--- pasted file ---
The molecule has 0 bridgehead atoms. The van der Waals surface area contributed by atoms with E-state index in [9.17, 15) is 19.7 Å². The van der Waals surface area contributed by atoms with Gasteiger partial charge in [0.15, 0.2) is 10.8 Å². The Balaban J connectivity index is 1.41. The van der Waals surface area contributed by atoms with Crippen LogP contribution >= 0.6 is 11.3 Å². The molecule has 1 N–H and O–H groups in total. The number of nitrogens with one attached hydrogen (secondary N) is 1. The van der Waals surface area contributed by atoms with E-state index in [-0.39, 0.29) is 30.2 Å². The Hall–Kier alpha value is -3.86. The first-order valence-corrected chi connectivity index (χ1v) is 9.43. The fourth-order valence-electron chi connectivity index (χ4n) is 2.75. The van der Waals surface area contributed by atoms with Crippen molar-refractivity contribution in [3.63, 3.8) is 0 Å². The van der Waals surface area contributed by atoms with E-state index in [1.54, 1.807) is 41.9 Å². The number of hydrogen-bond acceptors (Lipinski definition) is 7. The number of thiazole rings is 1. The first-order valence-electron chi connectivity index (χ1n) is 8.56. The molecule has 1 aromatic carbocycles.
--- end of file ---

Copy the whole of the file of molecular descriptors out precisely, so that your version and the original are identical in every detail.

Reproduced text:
The molecule has 0 bridgehead atoms. The van der Waals surface area contributed by atoms with E-state index in [9.17, 15) is 19.7 Å². The van der Waals surface area contributed by atoms with Gasteiger partial charge in [0.15, 0.2) is 10.8 Å². The Balaban J connectivity index is 1.41. The van der Waals surface area contributed by atoms with Crippen LogP contribution >= 0.6 is 11.3 Å². The molecule has 1 N–H and O–H groups in total. The number of nitrogens with one attached hydrogen (secondary N) is 1. The van der Waals surface area contributed by atoms with E-state index in [-0.39, 0.29) is 30.2 Å². The Hall–Kier alpha value is -3.86. The first-order valence-corrected chi connectivity index (χ1v) is 9.43. The fourth-order valence-electron chi connectivity index (χ4n) is 2.75. The van der Waals surface area contributed by atoms with Crippen molar-refractivity contribution in [3.63, 3.8) is 0 Å². The van der Waals surface area contributed by atoms with E-state index in [1.54, 1.807) is 41.9 Å². The number of hydrogen-bond acceptors (Lipinski definition) is 7. The number of thiazole rings is 1. The first-order valence-electron chi connectivity index (χ1n) is 8.56. The molecule has 1 aromatic carbocycles.